State regulators say some interest-bearing crypto accounts with billions of dollars in deposits appear to be unregistered securities that aren’t disclosing their risks to investors.
The warnings are coming from states as varied as New Jersey -- a longtime financial outpost -- Alabama and Kentucky, which are among states that have already brought actions against BlockFi Lending LLC and its affiliates. The regulators’ focus makes the accounts the latest facet of the burgeoning crypto industry to attract government scrutiny.
These accounts offer yields on deposited Bitcoin and other cryptocurrencies that dwarf the returns from bank savings accounts. In some cases, the firms are offering annual interest rates of more than 7% on U.S. dollar “stablecoins,” which have a price fixed at $1. The national average interest rate for savings accounts is 0.06%, according to a survey by Bankrate.
Some regulators in interviews with Bloomberg said they are seeking information from other interest-paying crypto firms, which they did not name, and could possibly take actions similar to what they brought against BlockFi.
Some firms that pay interest on cryptocurrencies pitch themselves as an alternative to traditional financial products. Gemini Trust Co., founded by Cameron and Tyler Winklevoss, for example, says its Gemini Earn offers “up to 100x the average national interest rate,” comparing it to bank savings accounts whose deposits are insured by the federal government.
The firms that offer the accounts, including Gemini, and others such as Celsius Network LLC and BlockFi, acknowledge in their disclosures that their accounts carry no such insurance. Some regulators say crypto firms aren’t doing enough to warn of the risks that investors could lose their principal. Some state regulators say the accounts look similar to securities that need to be registered at the state or federal level. Without federal insurance, investors could lose their money if the crypto firms can’t make good on those deposits.
Five state securities regulators in July brought actions against New Jersey-based BlockFi and its affiliates, ordering it to provide more information on its accounts or, in the New Jersey and Kentucky cases, to stop offering some products in the state. New Jersey has delayed the implementation of its cease and desist order three times and on Wednesday announced that BlockFi would have until the end of September to comply.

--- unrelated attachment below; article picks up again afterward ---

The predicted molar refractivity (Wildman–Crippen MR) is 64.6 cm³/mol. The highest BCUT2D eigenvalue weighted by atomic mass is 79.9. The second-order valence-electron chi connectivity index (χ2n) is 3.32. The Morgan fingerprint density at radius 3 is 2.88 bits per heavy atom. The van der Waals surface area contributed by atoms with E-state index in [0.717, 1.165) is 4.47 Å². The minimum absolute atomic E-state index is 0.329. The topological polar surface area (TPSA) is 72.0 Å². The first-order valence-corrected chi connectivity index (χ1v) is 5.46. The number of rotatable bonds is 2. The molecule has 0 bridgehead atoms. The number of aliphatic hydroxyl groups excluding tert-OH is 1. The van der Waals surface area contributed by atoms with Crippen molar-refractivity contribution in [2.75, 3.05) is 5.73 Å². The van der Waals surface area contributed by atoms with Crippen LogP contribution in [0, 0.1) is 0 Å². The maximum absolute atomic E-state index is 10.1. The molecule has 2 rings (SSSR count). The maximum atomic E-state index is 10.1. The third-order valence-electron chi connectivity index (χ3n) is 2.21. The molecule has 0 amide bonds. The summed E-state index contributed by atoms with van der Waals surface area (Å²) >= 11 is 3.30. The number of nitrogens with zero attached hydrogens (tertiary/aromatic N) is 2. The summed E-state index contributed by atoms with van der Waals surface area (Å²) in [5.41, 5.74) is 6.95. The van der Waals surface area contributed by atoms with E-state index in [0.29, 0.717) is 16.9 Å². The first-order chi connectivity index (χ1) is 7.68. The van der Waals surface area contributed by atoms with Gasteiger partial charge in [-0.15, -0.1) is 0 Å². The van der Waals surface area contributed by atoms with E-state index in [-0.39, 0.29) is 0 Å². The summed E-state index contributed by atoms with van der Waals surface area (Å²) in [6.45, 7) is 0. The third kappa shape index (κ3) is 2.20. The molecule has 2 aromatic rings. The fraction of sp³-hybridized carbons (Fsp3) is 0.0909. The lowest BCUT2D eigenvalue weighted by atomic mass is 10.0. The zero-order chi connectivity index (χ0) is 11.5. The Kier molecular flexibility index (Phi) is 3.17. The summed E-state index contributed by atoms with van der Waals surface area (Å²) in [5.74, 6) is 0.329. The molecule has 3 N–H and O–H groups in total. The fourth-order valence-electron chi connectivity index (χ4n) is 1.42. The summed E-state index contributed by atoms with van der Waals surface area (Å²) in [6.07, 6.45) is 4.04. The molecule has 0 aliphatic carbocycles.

BlockFi in a statement on Wednesday said it was talking to regulators and that it believed its interest accounts are “lawful and appropriate for crypto market participants. We remain steadfast in our commitment to fight for consumers’ rights to earn interest on their crypto assets.”
In the BlockFi case, “what we as regulators saw was a company promising to pay investors high rates of return in a largely unregulated environment,” said Joe Rotunda, director of the enforcement division at the Texas State Securities Board. “We were not convinced that a federal regulator in the near future was going to do anything to help protect the clients of these firms. We felt we needed to act.”
Rotunda said his agency and those of other states are looking at firms with comprable business models with an eye toward tackling them with similar actions.
Crypto interest accounts have proliferated in the past year. BlockFi, one of the earliest entrants, says it has more than $10 billion in cryptocurrencies deposited earning an annual percentage yield of as much as 8%. Celsius says it has $20.5 billion in “community assets,” while Gemini launched such accounts in February and on Monday said they had $3 billion in deposits.